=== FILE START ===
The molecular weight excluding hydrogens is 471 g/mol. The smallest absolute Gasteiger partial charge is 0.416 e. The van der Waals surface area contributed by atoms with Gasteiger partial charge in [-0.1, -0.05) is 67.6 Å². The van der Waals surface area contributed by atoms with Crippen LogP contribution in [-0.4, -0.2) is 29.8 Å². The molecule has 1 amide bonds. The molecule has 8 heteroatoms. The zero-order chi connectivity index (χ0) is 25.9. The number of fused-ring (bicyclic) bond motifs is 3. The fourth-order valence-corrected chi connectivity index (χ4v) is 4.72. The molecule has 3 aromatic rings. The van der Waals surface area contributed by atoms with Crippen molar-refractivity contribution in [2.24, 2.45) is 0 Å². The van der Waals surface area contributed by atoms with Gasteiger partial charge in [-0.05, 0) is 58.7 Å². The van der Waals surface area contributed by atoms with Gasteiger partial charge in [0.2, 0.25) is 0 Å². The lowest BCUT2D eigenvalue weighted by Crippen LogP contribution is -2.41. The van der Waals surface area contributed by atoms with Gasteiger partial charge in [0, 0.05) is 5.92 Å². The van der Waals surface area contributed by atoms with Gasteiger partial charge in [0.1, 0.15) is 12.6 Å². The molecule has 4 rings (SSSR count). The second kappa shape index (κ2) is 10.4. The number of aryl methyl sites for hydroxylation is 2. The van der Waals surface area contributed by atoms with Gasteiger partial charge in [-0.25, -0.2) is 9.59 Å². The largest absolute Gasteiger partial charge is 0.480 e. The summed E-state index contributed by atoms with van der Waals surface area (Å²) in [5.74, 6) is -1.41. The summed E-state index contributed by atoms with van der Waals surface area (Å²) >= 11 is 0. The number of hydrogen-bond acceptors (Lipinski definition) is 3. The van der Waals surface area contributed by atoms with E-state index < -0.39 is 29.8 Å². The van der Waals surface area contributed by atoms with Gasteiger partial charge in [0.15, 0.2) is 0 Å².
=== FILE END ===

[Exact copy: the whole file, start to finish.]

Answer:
The molecular weight excluding hydrogens is 471 g/mol. The smallest absolute Gasteiger partial charge is 0.416 e. The van der Waals surface area contributed by atoms with Gasteiger partial charge in [-0.1, -0.05) is 67.6 Å². The van der Waals surface area contributed by atoms with Crippen LogP contribution in [-0.4, -0.2) is 29.8 Å². The molecule has 1 amide bonds. The molecule has 8 heteroatoms. The zero-order chi connectivity index (χ0) is 25.9. The number of fused-ring (bicyclic) bond motifs is 3. The fourth-order valence-corrected chi connectivity index (χ4v) is 4.72. The molecule has 3 aromatic rings. The van der Waals surface area contributed by atoms with Crippen molar-refractivity contribution in [2.24, 2.45) is 0 Å². The van der Waals surface area contributed by atoms with Gasteiger partial charge in [-0.05, 0) is 58.7 Å². The van der Waals surface area contributed by atoms with Gasteiger partial charge in [0.2, 0.25) is 0 Å². The lowest BCUT2D eigenvalue weighted by Crippen LogP contribution is -2.41. The van der Waals surface area contributed by atoms with Gasteiger partial charge in [0, 0.05) is 5.92 Å². The van der Waals surface area contributed by atoms with Gasteiger partial charge in [0.1, 0.15) is 12.6 Å². The molecule has 4 rings (SSSR count). The second kappa shape index (κ2) is 10.4. The number of aryl methyl sites for hydroxylation is 2. The van der Waals surface area contributed by atoms with Gasteiger partial charge in [-0.25, -0.2) is 9.59 Å². The largest absolute Gasteiger partial charge is 0.480 e. The summed E-state index contributed by atoms with van der Waals surface area (Å²) in [5.74, 6) is -1.41. The summed E-state index contributed by atoms with van der Waals surface area (Å²) >= 11 is 0. The number of hydrogen-bond acceptors (Lipinski definition) is 3. The van der Waals surface area contributed by atoms with E-state index < -0.39 is 29.8 Å². The van der Waals surface area contributed by atoms with Gasteiger partial charge in [0.15, 0.2) is 0 Å².